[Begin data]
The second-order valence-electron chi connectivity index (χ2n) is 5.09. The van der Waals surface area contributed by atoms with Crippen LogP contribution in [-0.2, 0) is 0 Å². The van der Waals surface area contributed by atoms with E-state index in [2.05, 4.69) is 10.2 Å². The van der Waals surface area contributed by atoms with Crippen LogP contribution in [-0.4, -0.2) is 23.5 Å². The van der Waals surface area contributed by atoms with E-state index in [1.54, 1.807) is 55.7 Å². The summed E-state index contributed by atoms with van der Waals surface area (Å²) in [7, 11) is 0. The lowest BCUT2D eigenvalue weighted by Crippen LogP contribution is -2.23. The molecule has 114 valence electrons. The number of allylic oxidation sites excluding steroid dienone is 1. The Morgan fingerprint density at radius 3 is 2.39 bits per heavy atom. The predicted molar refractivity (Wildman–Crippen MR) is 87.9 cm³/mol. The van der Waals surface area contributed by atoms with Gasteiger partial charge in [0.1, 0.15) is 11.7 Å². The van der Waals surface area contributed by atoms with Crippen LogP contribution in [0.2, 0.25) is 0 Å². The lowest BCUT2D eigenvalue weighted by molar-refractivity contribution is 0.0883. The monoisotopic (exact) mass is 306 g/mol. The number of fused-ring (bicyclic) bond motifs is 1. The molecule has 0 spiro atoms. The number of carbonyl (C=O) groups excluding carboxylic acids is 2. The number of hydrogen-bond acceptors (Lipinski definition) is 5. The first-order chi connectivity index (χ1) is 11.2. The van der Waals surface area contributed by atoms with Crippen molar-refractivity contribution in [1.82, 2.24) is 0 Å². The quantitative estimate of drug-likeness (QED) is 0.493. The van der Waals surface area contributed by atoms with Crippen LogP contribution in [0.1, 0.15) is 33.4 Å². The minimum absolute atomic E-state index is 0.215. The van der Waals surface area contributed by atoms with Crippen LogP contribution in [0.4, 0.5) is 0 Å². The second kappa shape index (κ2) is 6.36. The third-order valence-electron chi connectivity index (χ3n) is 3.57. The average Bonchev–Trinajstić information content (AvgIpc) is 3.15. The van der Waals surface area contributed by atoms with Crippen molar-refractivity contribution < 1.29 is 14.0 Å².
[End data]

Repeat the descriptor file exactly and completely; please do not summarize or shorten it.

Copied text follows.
The second-order valence-electron chi connectivity index (χ2n) is 5.09. The van der Waals surface area contributed by atoms with Crippen LogP contribution in [-0.2, 0) is 0 Å². The van der Waals surface area contributed by atoms with E-state index in [2.05, 4.69) is 10.2 Å². The van der Waals surface area contributed by atoms with Crippen LogP contribution in [-0.4, -0.2) is 23.5 Å². The van der Waals surface area contributed by atoms with E-state index in [1.54, 1.807) is 55.7 Å². The summed E-state index contributed by atoms with van der Waals surface area (Å²) in [7, 11) is 0. The lowest BCUT2D eigenvalue weighted by Crippen LogP contribution is -2.23. The molecule has 114 valence electrons. The number of allylic oxidation sites excluding steroid dienone is 1. The Morgan fingerprint density at radius 3 is 2.39 bits per heavy atom. The predicted molar refractivity (Wildman–Crippen MR) is 87.9 cm³/mol. The van der Waals surface area contributed by atoms with Gasteiger partial charge in [0.1, 0.15) is 11.7 Å². The van der Waals surface area contributed by atoms with Crippen LogP contribution in [0.2, 0.25) is 0 Å². The lowest BCUT2D eigenvalue weighted by molar-refractivity contribution is 0.0883. The monoisotopic (exact) mass is 306 g/mol. The number of fused-ring (bicyclic) bond motifs is 1. The molecule has 0 spiro atoms. The number of carbonyl (C=O) groups excluding carboxylic acids is 2. The number of hydrogen-bond acceptors (Lipinski definition) is 5. The first-order chi connectivity index (χ1) is 11.2. The van der Waals surface area contributed by atoms with Crippen molar-refractivity contribution in [1.82, 2.24) is 0 Å². The quantitative estimate of drug-likeness (QED) is 0.493. The van der Waals surface area contributed by atoms with Crippen LogP contribution in [0.1, 0.15) is 33.4 Å². The minimum absolute atomic E-state index is 0.215. The van der Waals surface area contributed by atoms with Crippen LogP contribution in [0.4, 0.5) is 0 Å². The second kappa shape index (κ2) is 6.36. The third-order valence-electron chi connectivity index (χ3n) is 3.57. The average Bonchev–Trinajstić information content (AvgIpc) is 3.15. The van der Waals surface area contributed by atoms with Crippen molar-refractivity contribution < 1.29 is 14.0 Å².